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  albums - jan 2006

   

 

4AD – 1980 Forward ( 4AD )

4AD Records began in 1980 and went on to become a very important, emblematic label that has consistently turned out credible indie music for the last quarter of a century.  This is a carefully considered overview of the labels hey-day and a small selection from their current roster of artists.  It is by no means a definitive guide to 4AD, nor is it a contrived ‘best of…’ money spinner, but used in conjunction with the series of gigs happening throughout November.  It revels heavily in the more obscure signings and album tracks that the label has on offer and in essence; there are better tunes in 4AD’s directory and thus better compilations could be made.  

Obvious highlights include the esoteric moaning of the Cocteau Twins’ Lorelei, the undeniable radiance of Pixies’ Where Is My Mind  and the brief but ever brilliant Mountain Goats’ See America Right. In addition, the chillingly beautiful Diaphonic Chant by the Bulgarian Choir begins the album superbly. But unfortunately this is a compilation splattered with tracks you could easily use to fill the cracks in your ceiling with, such as some serious yawning material from the Wolfgang Press, the dozy miserablists Tarnation and the downright banal Sybarite – the type of tunes that skip buttons are specifically designed for. This is a shame, not only because it doesn’t sit well with the rest of the album but also because they have been included in favor of some influential British goth and industrial groups such as Modern English and Bauhaus.  A more obvious but understandable omission is Pump Up The Volume by M/A/R/R/S, a groundbreaking single that did much to liberate the humble sampler.     

As a budget compilation, 1980 Forward serves as both a solid introduction to an iconic label and as a mere glimpse into the vast wealth stored in the 4AD vaults.  But a far more exciting and tempting a prospect is the proposed “bespoke” version of this compilation, one that will allow you to customise your own compilation from 4AD’s entire back catalogue. I guess if you want something doing well you should probably do it yourself.
www.4ad.com

H.H Thornville


Tender Trap -Language Lessons EP (Matinee Recordings) 

You’ve got to like Tender Trap. No? Why, it’s Amelia Fletcher’s band! Yeah, well, forget it. They are not Talulah Gosh! They are not Heavenly! They are not even Marine Research! And yet, despite being Amelia’s fourth band, they are just as ace, just as exciting and, as this last EP proves, just as catchy. When their first album Film Molecules came out (Fortuna Pop! and K, 2002), I was totally overwhelmed by it: lyrically it was scarily direct, which I guess is Amelia’s forte. Musically, however, I was hearing something brand new - yes, the girly voice was familiar but everything else was so different from bands that preceded Tender Trap that I was intrigued and wanted to keep listening to it to find out what had changed. Amelia and Rob started a new band with a more minimalist line-up for a reason and, although I can’t pretend they told me it at a drunken party, I suspect that Language Lessons is here to show us why. A brighter, clearer sound emerged in much simpler, bolder arrangements and lyrics to rival Heavenly’s cheekiest yet dark offerings. There are at least three irresistible reasons to buy this record now: 1) It’s got four gripping, unbearably beautiful songs (my favourites being ‘Talking Backwards’ and the song equivalent of Godard’s Breathless, ‘Friendster’); 2) it’s got one of the prettiest covers in the history of indie-pop ever (it features a supercute photo of Amelia looking like a teenager, and her handwriting all over the packaging); 3) ‘¿Como te llamas?’ was written and is sung by both Amelia and Lupe (from Pipas), which is a bit like watching an episode of Corrie with both Status Quo *and* Dire Straits! Quite frankly, this is unmissable.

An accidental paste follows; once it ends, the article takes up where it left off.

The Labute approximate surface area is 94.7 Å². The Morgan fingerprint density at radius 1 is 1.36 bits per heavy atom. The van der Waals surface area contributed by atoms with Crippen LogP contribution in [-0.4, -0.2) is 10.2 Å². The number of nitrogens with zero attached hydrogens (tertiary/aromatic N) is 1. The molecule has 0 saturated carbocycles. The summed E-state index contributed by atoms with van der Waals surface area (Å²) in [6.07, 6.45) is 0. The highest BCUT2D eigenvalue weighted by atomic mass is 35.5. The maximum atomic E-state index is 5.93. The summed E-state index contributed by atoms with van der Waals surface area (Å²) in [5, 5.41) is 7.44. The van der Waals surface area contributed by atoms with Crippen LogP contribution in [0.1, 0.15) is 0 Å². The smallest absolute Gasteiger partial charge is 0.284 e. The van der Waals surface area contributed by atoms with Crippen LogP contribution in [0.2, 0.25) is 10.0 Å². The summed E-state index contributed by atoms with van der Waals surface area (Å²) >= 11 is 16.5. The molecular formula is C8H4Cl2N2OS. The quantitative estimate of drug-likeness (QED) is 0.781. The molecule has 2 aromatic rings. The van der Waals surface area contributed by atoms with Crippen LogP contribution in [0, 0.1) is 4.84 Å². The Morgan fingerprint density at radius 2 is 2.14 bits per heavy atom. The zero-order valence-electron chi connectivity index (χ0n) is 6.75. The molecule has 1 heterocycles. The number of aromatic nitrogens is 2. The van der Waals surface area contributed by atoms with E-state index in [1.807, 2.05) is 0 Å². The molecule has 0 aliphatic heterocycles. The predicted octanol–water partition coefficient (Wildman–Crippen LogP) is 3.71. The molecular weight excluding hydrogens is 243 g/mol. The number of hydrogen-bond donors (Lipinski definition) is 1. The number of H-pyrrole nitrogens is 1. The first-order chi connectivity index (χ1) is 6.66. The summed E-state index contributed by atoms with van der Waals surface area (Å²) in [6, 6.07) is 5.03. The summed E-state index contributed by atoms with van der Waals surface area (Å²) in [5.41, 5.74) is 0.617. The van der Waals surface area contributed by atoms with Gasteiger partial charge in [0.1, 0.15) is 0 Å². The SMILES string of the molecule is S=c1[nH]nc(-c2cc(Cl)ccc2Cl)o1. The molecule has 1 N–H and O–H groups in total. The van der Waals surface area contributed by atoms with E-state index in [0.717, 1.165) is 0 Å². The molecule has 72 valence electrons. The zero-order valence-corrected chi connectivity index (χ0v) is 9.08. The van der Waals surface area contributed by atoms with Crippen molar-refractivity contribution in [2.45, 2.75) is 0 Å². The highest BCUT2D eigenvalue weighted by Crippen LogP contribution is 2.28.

Marianthi Makra


The Kooks – “Inside In/Inside Out” (EMI) 

If Artic Monkeys are destined to be the new Oasis and the Kaiser Chiefs are quite happy to settle for a career that involves writing shitter versions of old Blur tunes, then nostalgia fans will be happy to discover that The Kooks sound more than a bit like Supergrass before they grew up, grew beards and got boring.  

Breezy pop songs are the order of the day here. The brief acoustic strum of “Seaside” opens proceedings nicely, before the album truly roars into life with “See the World” and never really lets up from there on in. “Eddie’s Gun” is a cracking tune and gets better with every play, “You Don’t Love Me” is what The Strokes might sound like if they originated from Brighton, and if you like your breakneck pop with just a hint of ska, “Time Awaits” and “Matchbox” will be right up your proverbial alleyway.